Aaron Alexander, Creed, Creed III, drama, Florian Munteanu, Jonathan Majors, Jose Benavidez, Michael B. Jordan, Mila Davis-Kent, movies, Phylicia Rashad, reviews, Selenis Leyva, Spence Moore II, Tessa Thompson, Thaddeus James Mixson Jr., Wood Harris
February 23, 2023
by Carla Hay
Directed by Michael B. Jordan
Culture Representation: Taking place in the Los Angeles area in the early 2020s (with flashbacks to 2000 and 2015), the dramatic film “Creed III” features a predominantly African American cast of characters (with some white people and Latinos) representing the working-class, middle-class and wealthy.
Culture Clash: Retired boxing champ Adonis “Donnie” Creed comes out of retirement to fight his former childhood friend Damian “Dame” Anderson, who has a jealousy-fueled vendetta against Adonis.
Culture Audience: “Creed III” will appeal primarily to people who are fans of the “Creed”/”Rocky” franchise, the movie’s headliners, and boxing movies that show the emotional toll of keeping dark secrets and the down sides of fame and fortune.
“Creed III” serves up more of the franchise’s winning combination of family drama, boxing fights and friendship loyalty. The movie might disappoint viewers who are expecting more boxing scenes, but Adonis Creed’s complicated past gets a worthy spotlight. Michael B. Jordan, who stars as Adonis “Donnie” Creed, makes an impressive feature-film directorial debut with “Creed III,” a movie that is the most psychologically intricate movie in the “Creed” franchise so far. Fans of boxing movies should know in advance there’s a lot more talking than boxing action in “Creed III,” which has only three big boxing matches and several flashbacks to Adonis’ childhood.
The “Creed” franchise (a spinoff from the “Rocky” movie franchise) began with 2015’s “Creed” and continued with 2018’s “Creed II.” With “Creed III,” the filmmakers (including “Creed III” screenwriters Keenan Coogler and Zach Baylin) give a lot of screen time to Adonis’ backstory to explain why he is so conflicted when a former childhood friend shows up in Adonis’ life again after the friend spent 18 years in prison. It helps (but it’s not essential) to see the previous “Creed” movies before seeing “Creed III,” because these previous movies give better context to Adonis’ relationship with his loyal wife Bianca Creed (played by Tessa Thompson) and their daughter Amara Creed (played by Mila Davis-Kent), who both happen to have hearing disabilities.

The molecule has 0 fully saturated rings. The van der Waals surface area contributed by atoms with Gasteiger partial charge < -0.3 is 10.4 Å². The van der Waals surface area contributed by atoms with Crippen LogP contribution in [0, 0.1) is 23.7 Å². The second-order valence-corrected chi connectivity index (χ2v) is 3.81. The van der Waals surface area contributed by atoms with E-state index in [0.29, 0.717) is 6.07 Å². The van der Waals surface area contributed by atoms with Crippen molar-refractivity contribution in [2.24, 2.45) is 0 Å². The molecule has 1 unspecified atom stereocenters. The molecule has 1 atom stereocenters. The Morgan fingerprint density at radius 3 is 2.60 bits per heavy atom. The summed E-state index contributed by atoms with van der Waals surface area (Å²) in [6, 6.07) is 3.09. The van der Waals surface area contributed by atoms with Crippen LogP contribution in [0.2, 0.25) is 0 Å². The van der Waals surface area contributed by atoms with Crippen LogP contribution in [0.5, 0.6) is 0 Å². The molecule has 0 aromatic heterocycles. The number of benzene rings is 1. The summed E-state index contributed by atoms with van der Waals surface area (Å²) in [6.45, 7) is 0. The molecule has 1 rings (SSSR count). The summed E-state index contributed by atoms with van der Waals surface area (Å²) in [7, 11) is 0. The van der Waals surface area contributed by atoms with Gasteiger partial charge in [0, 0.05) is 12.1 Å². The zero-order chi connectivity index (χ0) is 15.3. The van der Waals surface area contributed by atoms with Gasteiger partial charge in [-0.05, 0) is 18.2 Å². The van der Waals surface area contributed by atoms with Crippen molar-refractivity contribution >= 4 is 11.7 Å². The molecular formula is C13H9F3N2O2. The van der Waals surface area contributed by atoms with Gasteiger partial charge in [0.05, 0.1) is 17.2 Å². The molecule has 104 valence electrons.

“Creed III” (which takes place in the Los Angeles area) begins with a flashback to 2000, when 15-year-old Adonis (played by as Thaddeus James Mixson Jr.) was a foster kid getting caught up in a lot of shady activities. At the time, Adonis’ best friend was 18-year-old Damian “Dame” Anderson (played by Spence Moore II), whom Adonis admired immensely. Adonis and Dame have a younger brother/older brother type of relationship. But they both run with a rough crowd and spend a lot of time doing risky, illegal activities. Dame was the first person who taught Adonis how to be a boxer.
One night, Adonis sees a middle-aged man named Leon (played by Aaron Alexander) outside of a liquor store. Dame is somewhere nearby. Leon looks intoxicated and oblivious as he walks by Adonis, as if he didn’t really see Adonis at all. Adonis angrily says to Leon, “You don’t remember me, do you?” And the next thing you know, Adonis attacks Leon and starts beating him viciously.
What happened that night is shown in other flashbacks that eventually reveal the entire story. It’s enough to say that what happened that night drastically changed the courses of Adonis’ life and Dame’s life. And it’s something that Adonis wants to forget, but he will have to face it when Dame suddenly and unexpectedly comes back into Adonis’ life, after Dame (played by Jonathan Majors) has spent 18 years in prison. Dame reconnects with Adonis the week after Dame got out of prison.
As already revealed in the “Creed III” trailer, the reunion of Adonis and Dame becomes a rekindled friendship that turns sour and leads to Adonis and Dame facing off as enemies inside and outside the boxing ring. The rift in their rekindled friendship happens about halfway through the movie. People who see the “Creed III” trailer before seeing the movie might wonder why it takes so long to get to the conflicts between Adonis and Dame.